Link to comment
Share on other sites

Thank you Roger. I wasn't sure if this was the right thing to ask (especially after my accident) but I know you are a good man since you surround yourself with good people...some of whom I know.

Your gracious response overwhelms me and enlightens me. You are quite a unique and special man...

Thank you

Dean

Accident?
Link to comment
Share on other sites

Accident?

I was going to write you privately Ben since I didn't want to derail this thread but now Jezzupe has brought this up I'll state the basics.

Tire blowout, explosion-hit a fence after swerving right-flipped into the air and spun by the metal fence as it twisted and broke apart, high speed rolling bouncing abot 4 times down a steep hill- clutched the steering tight with my knees arms and tucked my head and held on until everything stopped. concussion, l shoulder injury many bruises and lot of pain, amnesia and persistent headaches and confusion about time. I should have died but I didn't. I will be well in the future as long as I "rest my brain" from the concussion.

Write me privately for more or go to facebook. There's more to this story but I'll leave it for outside this forum. Thank you all for your concern.

Link to comment
Share on other sites

Hi Dean! I am going to write once and once only about this topic (unless or until I feel the urge again). I don't think that I can ever be accused of not speaking out. The problem has always been to shut me up. As you say back in the eighties I worked for Machold in Bremen. And although his father had sold a couple of Strads it was mainly down to me that Dietmar's business took off. I took him to his first auctions in London and introduced him to people in the business. I also fixed up the instruments he wished to sell in a way that seldom happened in Germany at that time. Most of the best German makers were still working in London in the early 80's. Within three years I had set up a workshop with eleven restorers with nine different nationalities. Many of these people are exceptional characters in the business today. It was dynamic and fun to be a part of. We were all well treated and very well paid for our various talents. The Macholds (especially Dietmar) were smart enough to let us get on with what we could do best. But Dietmar was a wizard in his own field and that was making, working with and moving money. He could have sold carpets and done the same kind of deals. Moreover, in spite of the fact that he never had many personal friendships that I was aware of, (and I was very close for a time), he was nevertheless an extremely personable and persuasive personality. It did not surprised me when he began open shops all over the world after I had left the firm.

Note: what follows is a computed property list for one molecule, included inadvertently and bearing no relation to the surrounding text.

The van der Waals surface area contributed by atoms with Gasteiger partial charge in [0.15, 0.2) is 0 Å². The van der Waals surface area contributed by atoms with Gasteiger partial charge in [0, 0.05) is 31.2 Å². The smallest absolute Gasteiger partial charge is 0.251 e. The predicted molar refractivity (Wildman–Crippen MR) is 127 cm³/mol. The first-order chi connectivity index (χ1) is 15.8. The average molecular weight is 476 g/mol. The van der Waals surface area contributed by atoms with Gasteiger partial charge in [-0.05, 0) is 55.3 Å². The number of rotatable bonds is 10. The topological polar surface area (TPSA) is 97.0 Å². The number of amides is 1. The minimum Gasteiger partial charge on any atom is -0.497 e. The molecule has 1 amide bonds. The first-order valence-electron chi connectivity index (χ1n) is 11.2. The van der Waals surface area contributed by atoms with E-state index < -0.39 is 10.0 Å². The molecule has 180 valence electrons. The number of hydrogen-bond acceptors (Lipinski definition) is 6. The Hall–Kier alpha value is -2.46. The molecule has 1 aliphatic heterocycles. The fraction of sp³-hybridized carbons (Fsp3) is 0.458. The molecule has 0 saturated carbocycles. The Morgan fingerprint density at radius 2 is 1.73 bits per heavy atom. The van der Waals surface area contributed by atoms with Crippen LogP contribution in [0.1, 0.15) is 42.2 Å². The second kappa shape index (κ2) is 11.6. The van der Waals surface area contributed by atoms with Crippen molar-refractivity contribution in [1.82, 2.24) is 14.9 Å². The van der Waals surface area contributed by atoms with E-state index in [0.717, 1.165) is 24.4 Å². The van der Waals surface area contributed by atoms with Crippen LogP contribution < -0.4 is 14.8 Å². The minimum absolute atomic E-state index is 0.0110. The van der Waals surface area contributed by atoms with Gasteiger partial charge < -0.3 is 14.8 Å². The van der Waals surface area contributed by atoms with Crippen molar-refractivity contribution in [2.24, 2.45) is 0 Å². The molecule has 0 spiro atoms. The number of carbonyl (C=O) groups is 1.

He sold instruments to God and Mammon. He sold behind the "iron curtain" to many east European countries and even to North Korea. At the same time he was creaming off the western worlds top capitalists. In this respect he took no moral stand where business was concerned.

I have to say that for the first year or two in Bremen I spoke very little German and was not always aware of the financial side of the business. I simply got on with building up the workshop which because of the various nationalities mainly conversed in English. However, slowly and very surely I was introduced to the dealing side. Mainly I traveled and did customer service work on a scale that had never been seen before in our business. I was his trouble shooter and I was good at it. If needed I would fly to Boston to fit a sound post, to Budapest to cut a bridge, and be driven through checkpoint Charley to the North Korean Embassy in a diplomatic car, to adjust the odd Strad or two. I was in my early thirties and I came from a northern English working class family. It was as if all my birthdays came every day. It was fun and it was exciting and I was handling Strads Amaties and Guarneries almost by the hour. So what went wrong? Well, about three years into the job I began to see things that were very unsettling. Attributions that were at best sloppy and at worst........ So in my forth year I decided to get out because quite frankly I thought that the walls would be falling in at any moment. But by this time I had a young family and I had invited many friends to came and work at the shop who also had young families. There were four babies born within one month to the workers in the shop Dec/Jan 1983, and several more later. Rightly or wrongly I felt very responsible for them. So my job became a kind of juggling act. Trying to get out and prepare myself as a solo maker. Trying to help and prepare my colleges for this eventuality and trying to warn customers wherever possible. And all this to be balanced against doing my daily job for the firm and writing articles for the Strad and judging competitions and the like.